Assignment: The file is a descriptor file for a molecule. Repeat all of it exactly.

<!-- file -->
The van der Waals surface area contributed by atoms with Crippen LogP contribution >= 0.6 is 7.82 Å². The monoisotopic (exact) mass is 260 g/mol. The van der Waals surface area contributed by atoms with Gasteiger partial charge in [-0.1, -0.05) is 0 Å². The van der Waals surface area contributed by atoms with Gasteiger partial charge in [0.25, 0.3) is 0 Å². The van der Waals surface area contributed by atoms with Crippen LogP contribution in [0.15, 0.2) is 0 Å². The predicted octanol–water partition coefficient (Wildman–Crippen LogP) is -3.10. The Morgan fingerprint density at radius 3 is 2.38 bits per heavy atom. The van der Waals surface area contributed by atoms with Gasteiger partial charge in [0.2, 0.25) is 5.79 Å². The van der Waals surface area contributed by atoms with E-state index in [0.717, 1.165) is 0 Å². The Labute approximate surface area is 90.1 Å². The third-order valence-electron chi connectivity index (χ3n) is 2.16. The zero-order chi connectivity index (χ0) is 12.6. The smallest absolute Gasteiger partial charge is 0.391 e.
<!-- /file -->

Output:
The van der Waals surface area contributed by atoms with Crippen LogP contribution >= 0.6 is 7.82 Å². The monoisotopic (exact) mass is 260 g/mol. The van der Waals surface area contributed by atoms with Gasteiger partial charge in [-0.1, -0.05) is 0 Å². The van der Waals surface area contributed by atoms with Gasteiger partial charge in [0.25, 0.3) is 0 Å². The van der Waals surface area contributed by atoms with Crippen LogP contribution in [0.15, 0.2) is 0 Å². The predicted octanol–water partition coefficient (Wildman–Crippen LogP) is -3.10. The Morgan fingerprint density at radius 3 is 2.38 bits per heavy atom. The van der Waals surface area contributed by atoms with Gasteiger partial charge in [0.2, 0.25) is 5.79 Å². The van der Waals surface area contributed by atoms with E-state index in [0.717, 1.165) is 0 Å². The Labute approximate surface area is 90.1 Å². The third-order valence-electron chi connectivity index (χ3n) is 2.16. The zero-order chi connectivity index (χ0) is 12.6. The smallest absolute Gasteiger partial charge is 0.391 e.